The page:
Links for this week (weekly)

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  • “So how do you begin changing something so complex? Start by changing the stories that people tell.”

    tags: change, changemanagement, stories, storytelling, norms, deviations

    • If you want to create a culture of communication, leave your BlackBerry at your desk when you go to important meetings. If your actions deviate from the norm, you can be sure people will tell stories about them.
  • “If attendees at KMWorld 09 needed any further convincing that working in interconnected environments where people operate in social networks is an important issue, here’s some brand new research out today from the Society for New Communications Research suggesting that C-level execs are increasingly taking this new set of conditions seriously!”

    tags: socialnetworks, executives, top-executifs, decisionmaking, decisionsupport

    • Professional decision-making is becoming more social – enter the era of Social Media Peer Groups (SMPG)
    • Professional networks are emerging as decision-support tools
    • Reliance on web-based professional networks and online communities has increased significantly over the past 3 years
  • “The challenge is that these teams are unable to scale, even a support team of ten full time folks at Comcast will have a hard time responding to all customers in all social channels. As a result, expect companies to resort to scalable ways to respond to customers, such as:

    The Four Social Support Strategies”

    tags: socialsoftware, customers, support, customersupport, employees

    • 1) Do Nothing: Use Legacy Support Channels
    • 2) Employee Based Support:  Employees Respond to Customers
    • 3) Peer Based Support: Customer to Customer
    • 4) Automated Social Support: Computer Generated Tweets
  • “For decades, business planners have made a distinction between repetitive, lock-step processes, where very little variability is involved (think pharmacy), and more free-form, unstructured processes where a higher degree of variability is expected (think emergency room). Taking the abstraction of a process out of the world of chemistry, manufacturing, and logistics, and treating the people involved as so many chemicals, gears, or trucks seemed like a good idea in the past, but is not going to be workable, going forward.”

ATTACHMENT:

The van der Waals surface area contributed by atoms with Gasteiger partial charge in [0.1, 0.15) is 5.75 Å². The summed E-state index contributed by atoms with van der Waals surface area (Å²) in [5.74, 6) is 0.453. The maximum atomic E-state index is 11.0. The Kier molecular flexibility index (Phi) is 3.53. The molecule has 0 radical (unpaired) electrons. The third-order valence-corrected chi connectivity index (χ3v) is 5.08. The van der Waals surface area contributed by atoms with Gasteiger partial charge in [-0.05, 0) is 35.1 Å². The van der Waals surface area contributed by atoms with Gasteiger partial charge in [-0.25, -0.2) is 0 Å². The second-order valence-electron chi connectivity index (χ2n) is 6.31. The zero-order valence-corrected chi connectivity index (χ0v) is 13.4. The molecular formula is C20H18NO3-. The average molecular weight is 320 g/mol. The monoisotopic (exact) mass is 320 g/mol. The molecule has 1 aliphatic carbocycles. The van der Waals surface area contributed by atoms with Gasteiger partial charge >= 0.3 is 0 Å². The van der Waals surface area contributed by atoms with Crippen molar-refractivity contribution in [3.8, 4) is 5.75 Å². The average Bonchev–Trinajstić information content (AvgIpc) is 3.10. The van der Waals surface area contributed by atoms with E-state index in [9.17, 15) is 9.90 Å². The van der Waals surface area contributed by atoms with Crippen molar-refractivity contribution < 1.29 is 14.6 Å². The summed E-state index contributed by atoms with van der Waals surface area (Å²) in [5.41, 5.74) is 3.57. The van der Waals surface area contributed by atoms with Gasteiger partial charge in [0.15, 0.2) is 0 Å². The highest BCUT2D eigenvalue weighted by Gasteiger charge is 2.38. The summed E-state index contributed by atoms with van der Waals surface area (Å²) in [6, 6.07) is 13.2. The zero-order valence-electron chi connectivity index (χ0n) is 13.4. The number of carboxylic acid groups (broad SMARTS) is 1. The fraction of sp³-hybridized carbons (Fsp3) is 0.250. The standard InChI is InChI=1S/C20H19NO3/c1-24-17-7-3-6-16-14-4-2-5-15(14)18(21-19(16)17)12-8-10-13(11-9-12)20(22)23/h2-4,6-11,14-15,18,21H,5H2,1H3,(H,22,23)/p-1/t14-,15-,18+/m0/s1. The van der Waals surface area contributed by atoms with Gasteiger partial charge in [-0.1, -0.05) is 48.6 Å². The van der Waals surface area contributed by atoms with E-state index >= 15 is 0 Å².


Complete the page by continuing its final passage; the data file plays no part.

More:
tags: process, networks, socialnetworks

    • We will have to devise a new, richer way to think about people’s interactions — via social networks — and our connection to mechanical processes and devices.
    • We will still get some value out of thinking through business models structurally, and choreographing steps in production or the delivery of service. But the sophistication of machines and customers means that more and more of the steps will have a wider range of alternatives,
    • But the major shift here is conceptual. Processes, like the IV checklist, will still be with us, but they will have a lowercase ‘p’, and be understood as being secondary to higher business priorities, like the humane treatment of the medical patient, or the rights of travelers, or the need to superachieve customer satisfaction with consumer electronics.
  • “Tapping a diversity of perspectives has been empirically proven to increase the quality of ideas. Indeed, this is one of the benefits of setting innovation communities. By investing some time in establishing a community management plan, organizations will see a nice return on their innovation efforts.\n\nThere are three distinct phases to innovation community management:\n\n 1. Pre-Launch\n 2. Early Community\n 3. Mature Community”

    tags: communties, innovation, maturity, framework, campaigns, goals, measurement, metrics, distributedinnovation

      • Early enthusiasts will be found among those with a demonstrated interest in:

        • Advancing innovation
        • Improving the way the company operates
        • Use of social software
    • Providing direction is a key component of surfacing ideas that will make a difference. The focus areas can start out limited to a set of key opportunities and issues that need addressing. Organizations can also use their top strategic initiatives as their innovation target areas.
    • In the initial days and weeks after launch, there should be a program to engage employees on their contributions. This includes commenting and rating the contributions of employees. Comments can discuss the specifics of an idea, or be more general (e.g. “Thanks for sharing”). Feedback on contributions – ideas, comments, blog posts – are also important for establishing an employee’s online reputation
    • A best practice seen with some of Spigit’s clients is to establish recurring ideation events after the initial launch. These events can really be characterized as campaigns. They refresh employees’ innovative juices by focusing on issues that workers are experiencing today.